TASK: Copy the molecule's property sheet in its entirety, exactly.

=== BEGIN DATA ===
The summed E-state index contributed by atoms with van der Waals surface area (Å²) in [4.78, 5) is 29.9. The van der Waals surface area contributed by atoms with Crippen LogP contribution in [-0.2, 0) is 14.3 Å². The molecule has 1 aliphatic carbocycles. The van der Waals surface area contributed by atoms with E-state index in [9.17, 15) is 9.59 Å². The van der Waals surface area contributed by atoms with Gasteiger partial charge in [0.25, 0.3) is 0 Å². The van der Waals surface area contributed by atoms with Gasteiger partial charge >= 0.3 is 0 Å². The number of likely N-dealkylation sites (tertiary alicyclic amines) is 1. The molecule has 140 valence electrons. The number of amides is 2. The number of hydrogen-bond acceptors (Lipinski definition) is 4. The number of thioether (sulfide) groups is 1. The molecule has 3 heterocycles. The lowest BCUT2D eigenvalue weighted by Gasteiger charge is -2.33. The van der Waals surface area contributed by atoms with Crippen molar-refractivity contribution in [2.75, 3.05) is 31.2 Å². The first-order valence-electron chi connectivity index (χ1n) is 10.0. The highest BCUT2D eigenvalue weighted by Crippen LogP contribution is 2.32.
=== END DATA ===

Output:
The summed E-state index contributed by atoms with van der Waals surface area (Å²) in [4.78, 5) is 29.9. The van der Waals surface area contributed by atoms with Crippen LogP contribution in [-0.2, 0) is 14.3 Å². The molecule has 1 aliphatic carbocycles. The van der Waals surface area contributed by atoms with E-state index in [9.17, 15) is 9.59 Å². The van der Waals surface area contributed by atoms with Gasteiger partial charge in [0.25, 0.3) is 0 Å². The van der Waals surface area contributed by atoms with Gasteiger partial charge >= 0.3 is 0 Å². The number of likely N-dealkylation sites (tertiary alicyclic amines) is 1. The molecule has 140 valence electrons. The number of amides is 2. The number of hydrogen-bond acceptors (Lipinski definition) is 4. The number of thioether (sulfide) groups is 1. The molecule has 3 heterocycles. The lowest BCUT2D eigenvalue weighted by Gasteiger charge is -2.33. The van der Waals surface area contributed by atoms with Crippen molar-refractivity contribution in [2.75, 3.05) is 31.2 Å². The first-order valence-electron chi connectivity index (χ1n) is 10.0. The highest BCUT2D eigenvalue weighted by Crippen LogP contribution is 2.32.